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War on shareholders

The left fulminates against capitalism, against corporations, but it rarely names names

Economic CrisisGlobalization

The right do it right. It is time for the left to get it right.

When George W. Bush set the scene for his obscene adventures in Afghanistan and Iraq, he identified particular wrongdoers. The countries were harbourers of known killers or run by vicious individuals. He demonized them. He named names. Osama bin Laden, Saddam Hussein. Osama bin Laden had infected a whole country with his venom and Afghanistan needed to be cleansed to get rid of Osama, the despicable, and to eradicate his legacy. And, when talking about the invisible weapons of mass destruction, Bush and his minions would invariably invoke Saddam’s hands-on evil-doing: “He has them. He is not co-operating. He is lying. He gassed his own people.” The media, cartoonists and stand-up comedians obediently fell into line. It had become unanimous: Osama bin Laden and Saddam Hussein were the toxic agents that had produced festering sores. They had to be removed to lance the poisoned hosts, whatever the cost might be to anyone, including the hapless hosts.

It is much easier for citizens to grapple with the evil of a person, to want to brand and stigmatize a person, rather than a system. In the case of the wars, personalizing the enemy made it so much easier to bomb and kill; the victims were not the intended target and the benefit of the killing to the victims would easily outweigh the harm done to them by the bad guys. Collateral damage would be just that: a side effect of conduct based on a supposedly virtuous impulse.

The left fulminates against capitalism, against corporations. It rarely names names. It is time to do so. Capitalism is a system, an evil system. It is right to rage against it. But, if we want to change the system, let us pick better targets than the system itself. The corporation is the principal mechanism through which capitalism’s evil goals are pursued. But, these goals are pursued by, and for, flesh-and-blood human beings who control these corporations. Let us take that seriously and, then, like the right, identify individual wrongdoers to attain our aims. Let us pick, as targets of our campaigns, people who can be characterized as spineless, avaricious, callous villains. Let us attack the knowing beneficiaries of the evil capitalist system and its corporate activities. It can be done and actually will be a virtuous act.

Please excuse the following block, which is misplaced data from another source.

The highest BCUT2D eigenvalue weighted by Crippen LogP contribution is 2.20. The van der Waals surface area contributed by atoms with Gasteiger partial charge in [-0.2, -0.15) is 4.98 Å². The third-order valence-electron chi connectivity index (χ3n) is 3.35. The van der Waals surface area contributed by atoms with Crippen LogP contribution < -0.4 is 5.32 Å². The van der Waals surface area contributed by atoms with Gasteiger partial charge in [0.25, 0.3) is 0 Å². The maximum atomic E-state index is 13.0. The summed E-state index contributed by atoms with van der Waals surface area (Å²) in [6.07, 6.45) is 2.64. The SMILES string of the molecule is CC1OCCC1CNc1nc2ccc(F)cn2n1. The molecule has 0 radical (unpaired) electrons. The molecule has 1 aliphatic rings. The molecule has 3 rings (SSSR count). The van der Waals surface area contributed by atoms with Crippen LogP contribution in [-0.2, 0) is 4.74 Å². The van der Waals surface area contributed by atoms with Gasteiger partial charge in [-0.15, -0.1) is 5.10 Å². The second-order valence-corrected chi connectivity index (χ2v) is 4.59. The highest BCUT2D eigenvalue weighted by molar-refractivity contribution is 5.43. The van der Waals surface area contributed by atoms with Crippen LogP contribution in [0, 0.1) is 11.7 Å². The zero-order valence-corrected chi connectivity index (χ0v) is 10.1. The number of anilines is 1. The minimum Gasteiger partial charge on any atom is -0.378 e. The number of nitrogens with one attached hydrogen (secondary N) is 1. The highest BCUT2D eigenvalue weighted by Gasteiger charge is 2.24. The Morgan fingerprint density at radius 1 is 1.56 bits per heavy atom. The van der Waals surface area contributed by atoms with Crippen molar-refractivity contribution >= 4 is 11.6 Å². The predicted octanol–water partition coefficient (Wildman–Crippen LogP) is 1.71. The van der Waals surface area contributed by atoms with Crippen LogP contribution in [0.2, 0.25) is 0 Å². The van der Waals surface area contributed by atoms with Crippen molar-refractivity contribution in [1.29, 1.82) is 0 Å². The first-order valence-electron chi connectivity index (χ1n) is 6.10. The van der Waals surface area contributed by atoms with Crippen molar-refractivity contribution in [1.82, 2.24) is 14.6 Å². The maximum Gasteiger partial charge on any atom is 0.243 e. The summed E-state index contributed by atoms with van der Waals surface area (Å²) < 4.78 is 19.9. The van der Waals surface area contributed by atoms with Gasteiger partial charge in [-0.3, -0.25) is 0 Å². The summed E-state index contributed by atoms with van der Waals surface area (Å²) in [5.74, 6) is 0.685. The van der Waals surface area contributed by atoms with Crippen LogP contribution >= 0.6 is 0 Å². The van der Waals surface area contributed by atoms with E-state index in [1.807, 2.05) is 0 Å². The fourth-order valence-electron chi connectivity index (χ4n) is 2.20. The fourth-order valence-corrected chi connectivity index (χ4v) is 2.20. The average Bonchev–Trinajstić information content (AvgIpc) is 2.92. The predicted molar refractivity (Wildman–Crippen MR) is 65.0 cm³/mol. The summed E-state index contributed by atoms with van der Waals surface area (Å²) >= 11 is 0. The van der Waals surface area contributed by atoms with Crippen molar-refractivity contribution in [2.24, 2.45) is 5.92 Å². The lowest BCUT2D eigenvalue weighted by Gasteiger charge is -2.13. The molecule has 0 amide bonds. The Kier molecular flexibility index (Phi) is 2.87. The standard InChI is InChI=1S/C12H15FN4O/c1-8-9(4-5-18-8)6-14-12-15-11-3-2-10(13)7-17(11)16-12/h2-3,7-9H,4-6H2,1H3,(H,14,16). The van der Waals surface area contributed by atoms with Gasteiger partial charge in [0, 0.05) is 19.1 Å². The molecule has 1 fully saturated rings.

Imagine a bunch of profiteers who decide to produce an addictive substance for sale. They favour its addictive properties because, once a sale has been made, it is likely to lead to many more profitable sales. It is a marvellous way to generate a “spontaneous” market demand. One of the regrettable properties of the substance, however, is that it leads to debilitating diseases and premature deaths amongst those who use it as they are supposed to do. Although the profiteers know all this, they destroy and hide the evidence of these impacts from their victims and potential victims. They destroy documentation that exposes their knowledge. This is the story of tobacco. It is also the story of capitalism, a system that does not care how private accumulation of socially produced wealth takes place, as long as it does.

The proof is in the eating. The tobacco industry has been pilloried in the courts. Recently, in the U.S., large damage assessments have been made against tobacco corporations to compensate governments for the huge medical costs they have incurred as a consequence of tobacco sale and use. The Canadian government, having acknowledged the claim that about 40,000 people per year die premature deaths because of their use of tobacco, is trying to further constrain tobacco corporations’ advertising and selling ploys in the hope that this will lessen the use made of this noxious substance. Worldwide, the tobacco industry is perceived as preying on the ignorant, as an industry that grows fat on the (millions of) corpses of its addicted victims. Yet, the profiteers are not discouraged. They continue to peddle their drug wherever they can, cunningly, aggressively.